2. Pathologic - Typically, the clinical prognosis of any malignant neoplasm depends on the histologic type and grade and the clinical stage. Esophageal cancer is no exception. The vast majority of esophageal tumors are either squamous cell carcinomas or adenocarcinomas. The former usually arise in the middle and the lower third of the esophagus whereas the latter are typically seen in the lower third. When compared stage to stage, there seems to be very little difference in the prognosis between the two. Rare esophageal malignancies associated with a poorer prognosis are small cell carcinoma and primary malignant melanoma. The overall prognosis of a poorly differentiated tumor is worse than that of a well-differentiated tumor.
3. Clinical stage - The revised tumor, nodes, metastasis (TNM) classification of 1997 is currently recommended for staging of esophageal cancer. The older classification system in which tumors were staged based on size, circumferential involvement, and extent of obstruction was abandoned. The new system recognizes five major prognostic stages (stage 0 to IV) of tumor extent and clearly defines the cancer stage based on local invasion of the tumor, nodal involvement, and presence of metastases (Table 18-4). According to the current classification, a T1 tumor is limited to the mucosa or submucosa. In stage T2, tumor invasion extends into but not through the muscularis propria. In stage T3, adventitia invasion is present. In stage T4, there is evidence of tumor invasion into adjacent structures such as the trachea, pericardium, or aorta. The 5-year survival rates associated with the depth of tumor invasion (T1 to T4) are approximately 80%, 45%, 25%, and 20%, respectively.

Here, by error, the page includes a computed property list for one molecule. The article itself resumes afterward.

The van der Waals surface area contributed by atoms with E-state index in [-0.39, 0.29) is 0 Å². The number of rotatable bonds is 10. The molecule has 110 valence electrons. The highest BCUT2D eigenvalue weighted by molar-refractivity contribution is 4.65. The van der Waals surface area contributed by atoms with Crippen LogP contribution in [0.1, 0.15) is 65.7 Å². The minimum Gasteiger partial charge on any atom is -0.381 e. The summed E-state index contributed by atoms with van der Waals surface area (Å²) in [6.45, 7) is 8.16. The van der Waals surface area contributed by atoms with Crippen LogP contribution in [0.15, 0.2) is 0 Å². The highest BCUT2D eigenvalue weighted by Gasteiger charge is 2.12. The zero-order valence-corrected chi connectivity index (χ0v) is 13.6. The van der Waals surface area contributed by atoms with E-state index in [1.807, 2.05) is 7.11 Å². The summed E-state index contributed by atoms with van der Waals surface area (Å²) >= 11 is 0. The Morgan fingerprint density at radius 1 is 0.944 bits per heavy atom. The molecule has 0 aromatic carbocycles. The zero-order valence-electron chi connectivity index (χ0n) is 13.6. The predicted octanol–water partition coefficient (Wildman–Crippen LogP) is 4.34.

In the present TNM system, all local lymph node involvement is classified as N1, whereas nodal metastases outside the regional nodes (eg, cervical or celiac) and distant organ metastases are classified as M1. Distant nodal involvement is less serious than the blood-borne metastases to distant organs such as liver or lung, although the higher the number of nodes involved the worse the prognosis.
The disadvantage of the current TNM system is the lack of reference to the presence of lymphatic or blood vessel invasion adjacent to the tumor mass. These are important independent adverse prognostic factors in esophageal squamous cell carcinoma. Blood vessel and lymphatic invasion should correlate with an advanced stage and presence of distant metastases.